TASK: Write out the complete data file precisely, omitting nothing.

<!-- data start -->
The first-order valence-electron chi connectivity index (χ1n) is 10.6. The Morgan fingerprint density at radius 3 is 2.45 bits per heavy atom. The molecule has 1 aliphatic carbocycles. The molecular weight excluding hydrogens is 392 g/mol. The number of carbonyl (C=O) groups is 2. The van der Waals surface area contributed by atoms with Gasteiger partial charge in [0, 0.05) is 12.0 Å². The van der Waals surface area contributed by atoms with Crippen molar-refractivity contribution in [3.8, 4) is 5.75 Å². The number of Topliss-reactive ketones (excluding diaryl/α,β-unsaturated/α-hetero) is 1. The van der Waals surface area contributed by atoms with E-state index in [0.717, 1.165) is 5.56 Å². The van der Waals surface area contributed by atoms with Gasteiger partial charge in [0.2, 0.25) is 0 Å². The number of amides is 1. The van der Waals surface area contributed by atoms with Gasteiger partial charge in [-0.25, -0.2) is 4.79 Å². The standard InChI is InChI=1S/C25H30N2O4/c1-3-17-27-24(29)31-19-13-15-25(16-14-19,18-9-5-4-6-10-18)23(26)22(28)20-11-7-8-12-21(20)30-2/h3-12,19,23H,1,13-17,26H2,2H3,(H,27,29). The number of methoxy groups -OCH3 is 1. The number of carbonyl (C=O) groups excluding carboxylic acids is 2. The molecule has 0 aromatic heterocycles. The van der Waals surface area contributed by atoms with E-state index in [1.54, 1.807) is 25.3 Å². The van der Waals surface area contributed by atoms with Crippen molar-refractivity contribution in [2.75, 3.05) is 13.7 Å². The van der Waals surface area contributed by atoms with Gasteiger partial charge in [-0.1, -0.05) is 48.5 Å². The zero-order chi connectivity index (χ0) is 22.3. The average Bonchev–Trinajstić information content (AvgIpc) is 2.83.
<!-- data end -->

The first-order valence-electron chi connectivity index (χ1n) is 10.6. The Morgan fingerprint density at radius 3 is 2.45 bits per heavy atom. The molecule has 1 aliphatic carbocycles. The molecular weight excluding hydrogens is 392 g/mol. The number of carbonyl (C=O) groups is 2. The van der Waals surface area contributed by atoms with Gasteiger partial charge in [0, 0.05) is 12.0 Å². The van der Waals surface area contributed by atoms with Crippen molar-refractivity contribution in [3.8, 4) is 5.75 Å². The number of Topliss-reactive ketones (excluding diaryl/α,β-unsaturated/α-hetero) is 1. The van der Waals surface area contributed by atoms with E-state index in [0.717, 1.165) is 5.56 Å². The van der Waals surface area contributed by atoms with Gasteiger partial charge in [0.2, 0.25) is 0 Å². The number of amides is 1. The van der Waals surface area contributed by atoms with Gasteiger partial charge in [-0.25, -0.2) is 4.79 Å². The standard InChI is InChI=1S/C25H30N2O4/c1-3-17-27-24(29)31-19-13-15-25(16-14-19,18-9-5-4-6-10-18)23(26)22(28)20-11-7-8-12-21(20)30-2/h3-12,19,23H,1,13-17,26H2,2H3,(H,27,29). The number of methoxy groups -OCH3 is 1. The number of carbonyl (C=O) groups excluding carboxylic acids is 2. The molecule has 0 aromatic heterocycles. The van der Waals surface area contributed by atoms with E-state index in [1.54, 1.807) is 25.3 Å². The van der Waals surface area contributed by atoms with Crippen molar-refractivity contribution in [2.75, 3.05) is 13.7 Å². The van der Waals surface area contributed by atoms with Gasteiger partial charge in [-0.1, -0.05) is 48.5 Å². The zero-order chi connectivity index (χ0) is 22.3. The average Bonchev–Trinajstić information content (AvgIpc) is 2.83.